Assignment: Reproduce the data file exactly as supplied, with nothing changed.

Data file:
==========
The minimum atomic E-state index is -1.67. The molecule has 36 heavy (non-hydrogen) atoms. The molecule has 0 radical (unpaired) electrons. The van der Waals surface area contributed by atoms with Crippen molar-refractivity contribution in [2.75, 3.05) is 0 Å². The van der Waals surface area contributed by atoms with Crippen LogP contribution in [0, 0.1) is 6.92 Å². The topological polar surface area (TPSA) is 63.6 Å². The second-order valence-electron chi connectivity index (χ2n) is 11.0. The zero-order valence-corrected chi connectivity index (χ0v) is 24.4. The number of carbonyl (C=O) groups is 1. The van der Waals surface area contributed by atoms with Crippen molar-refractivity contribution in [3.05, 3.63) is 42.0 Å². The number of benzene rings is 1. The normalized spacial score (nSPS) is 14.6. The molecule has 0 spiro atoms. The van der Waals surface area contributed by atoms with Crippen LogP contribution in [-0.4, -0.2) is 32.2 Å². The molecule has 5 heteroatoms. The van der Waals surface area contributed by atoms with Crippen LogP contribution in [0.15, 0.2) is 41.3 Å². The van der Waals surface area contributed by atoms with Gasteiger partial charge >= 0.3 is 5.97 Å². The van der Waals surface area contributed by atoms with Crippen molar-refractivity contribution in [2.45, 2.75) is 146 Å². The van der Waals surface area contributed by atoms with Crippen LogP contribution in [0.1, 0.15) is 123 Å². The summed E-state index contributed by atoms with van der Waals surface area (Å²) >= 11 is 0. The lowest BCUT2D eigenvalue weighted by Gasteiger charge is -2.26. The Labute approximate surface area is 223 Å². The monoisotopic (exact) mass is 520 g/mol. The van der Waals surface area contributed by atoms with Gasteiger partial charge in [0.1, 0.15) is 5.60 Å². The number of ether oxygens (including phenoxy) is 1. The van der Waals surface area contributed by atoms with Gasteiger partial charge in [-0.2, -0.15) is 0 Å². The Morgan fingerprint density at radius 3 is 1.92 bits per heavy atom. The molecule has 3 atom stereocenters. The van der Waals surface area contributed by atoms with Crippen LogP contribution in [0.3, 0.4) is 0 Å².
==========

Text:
The minimum atomic E-state index is -1.67. The molecule has 36 heavy (non-hydrogen) atoms. The molecule has 0 radical (unpaired) electrons. The van der Waals surface area contributed by atoms with Crippen molar-refractivity contribution in [2.75, 3.05) is 0 Å². The van der Waals surface area contributed by atoms with Crippen LogP contribution in [0, 0.1) is 6.92 Å². The topological polar surface area (TPSA) is 63.6 Å². The second-order valence-electron chi connectivity index (χ2n) is 11.0. The zero-order valence-corrected chi connectivity index (χ0v) is 24.4. The number of carbonyl (C=O) groups is 1. The van der Waals surface area contributed by atoms with Crippen molar-refractivity contribution in [3.05, 3.63) is 42.0 Å². The number of benzene rings is 1. The normalized spacial score (nSPS) is 14.6. The molecule has 0 spiro atoms. The van der Waals surface area contributed by atoms with Crippen LogP contribution in [-0.4, -0.2) is 32.2 Å². The molecule has 5 heteroatoms. The van der Waals surface area contributed by atoms with Crippen LogP contribution in [0.15, 0.2) is 41.3 Å². The van der Waals surface area contributed by atoms with Gasteiger partial charge >= 0.3 is 5.97 Å². The van der Waals surface area contributed by atoms with Crippen molar-refractivity contribution in [2.45, 2.75) is 146 Å². The van der Waals surface area contributed by atoms with Crippen LogP contribution in [0.1, 0.15) is 123 Å². The summed E-state index contributed by atoms with van der Waals surface area (Å²) >= 11 is 0. The lowest BCUT2D eigenvalue weighted by Gasteiger charge is -2.26. The Labute approximate surface area is 223 Å². The monoisotopic (exact) mass is 520 g/mol. The van der Waals surface area contributed by atoms with Gasteiger partial charge in [0.1, 0.15) is 5.60 Å². The number of ether oxygens (including phenoxy) is 1. The van der Waals surface area contributed by atoms with Gasteiger partial charge in [-0.2, -0.15) is 0 Å². The Morgan fingerprint density at radius 3 is 1.92 bits per heavy atom. The molecule has 3 atom stereocenters. The van der Waals surface area contributed by atoms with Crippen LogP contribution in [0.3, 0.4) is 0 Å².